Newly appointed Clarke County Board of Education member Antwon Stephens took office under a cloud of revelations regarding his education, political past and financial misdeeds, including allegations of theft and campaign finance violations. As years of deceptions unraveled, Stephens said he is having himself committed to a mental health facility, although he has not resigned his seat.
Before the board appointed Stephens to the vacant District 2 seat last month, he had raised money to run against Republican U.S. Rep. Doug Collins of Gainesville this year despite being ineligible to serve in Congress because he won’t turn 25, the minimum age, until June of 2021. When Collins became President Trump’s chief defender in the House impeachment hearings, popular #Resistance figures like actress Alyssa Milano and prosecutor-turned-podcast host Preet Bharara tweeted links to Stephens’ ActBlue fundraising account to their millions of followers, leading several donors to contact Flagpole recently to say they were duped.
According to a letter from the Federal Election Commission to Stephens’ campaign treasurer, Ty Kelley, dated Jan. 26, he failed to file a statement of organization in a timely fashion. In addition, as of press time, he had not filed any reports disclosing his campaign’s donors and expenses, although the most recent deadline was Jan. 31.
Stephens said on Twitter that he would donate his campaign funds to Devin Pandy, another Democratic candidate for the 9th District seat. Pandy told Flagpole last week that he had not received any money from Stephens, although they discussed transferring $5,000 from Stephens’ campaign to Pandy’s.
Northeast Georgia Democrats are upset that Stephens did not tell them he is 23 years old and ineligible to serve in Congress, according to Jarred Hudgins, who supported Stephens’ campaign but now works for Pandy. “I’m angry, because I wasted my time,” Hudgins said.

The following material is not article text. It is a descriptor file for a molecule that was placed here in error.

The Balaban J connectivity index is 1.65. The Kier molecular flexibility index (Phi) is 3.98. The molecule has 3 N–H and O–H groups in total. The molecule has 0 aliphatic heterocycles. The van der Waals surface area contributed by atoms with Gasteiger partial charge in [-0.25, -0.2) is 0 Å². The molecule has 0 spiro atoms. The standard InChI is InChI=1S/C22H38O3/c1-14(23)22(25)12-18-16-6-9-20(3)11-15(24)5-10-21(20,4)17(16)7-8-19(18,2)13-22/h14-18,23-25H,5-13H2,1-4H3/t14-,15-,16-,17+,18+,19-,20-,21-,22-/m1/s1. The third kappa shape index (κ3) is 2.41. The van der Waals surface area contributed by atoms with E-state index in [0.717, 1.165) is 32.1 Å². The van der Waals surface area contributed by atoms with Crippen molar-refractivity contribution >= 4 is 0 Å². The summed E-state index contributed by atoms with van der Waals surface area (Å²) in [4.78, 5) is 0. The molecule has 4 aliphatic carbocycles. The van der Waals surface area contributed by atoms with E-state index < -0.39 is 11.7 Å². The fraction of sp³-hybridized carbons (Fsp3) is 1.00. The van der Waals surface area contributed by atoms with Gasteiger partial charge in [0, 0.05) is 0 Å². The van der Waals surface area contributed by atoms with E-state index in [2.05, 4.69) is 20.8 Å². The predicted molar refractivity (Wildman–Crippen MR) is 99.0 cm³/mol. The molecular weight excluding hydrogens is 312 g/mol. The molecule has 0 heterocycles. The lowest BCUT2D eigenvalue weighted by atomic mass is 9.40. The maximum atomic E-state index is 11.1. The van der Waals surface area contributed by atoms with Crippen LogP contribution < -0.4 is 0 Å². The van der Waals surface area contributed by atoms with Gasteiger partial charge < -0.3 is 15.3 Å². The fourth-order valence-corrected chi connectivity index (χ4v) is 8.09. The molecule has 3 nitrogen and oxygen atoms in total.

Stephens also has not filed any campaign finance disclosures for his mayoral campaign since Jan. 31, 2018, the Athens-Clarke County Board of Elections confirmed. In that report, Stephens stated he had raised $102,396 and had $88,695 on hand. He dropped out of the race before the qualifying period in March 2018, citing illness, but state law requires unsuccessful candidates to keep filing disclosures until the money has been spent or given away. The Georgia Government Transparency and Campaign Finance Commission could fine Stephens for every filing deadline he missed, according to William Perry of Georgia Ethics Watchdogs, who frequently files complaints with the commission and filed one regarding Stephens on Feb. 10. Perry called the case the strangest he’s ever seen.
“This is a big problem,” Perry said. “For somebody to have raised campaign funds and not said what they ever did with the money is a complete violation. And now this person is in a position of trust.”
As it turned out, the contributions were made up. BluePrints, the Cedar Shoals High School student newspaper, contacted North Carolina lawyer Lloyd Kelso, who is listed as donating the maximum of $2,600 to Stephens’ mayoral campaign. Kelso said Stephens worked on his longshot 2016 presidential campaign, but he did not contribute to Stephens’ campaign. Then, Stephens admitted that he raised zero dollars for the mayor’s race, and called the fabrication a “publicity stunt.”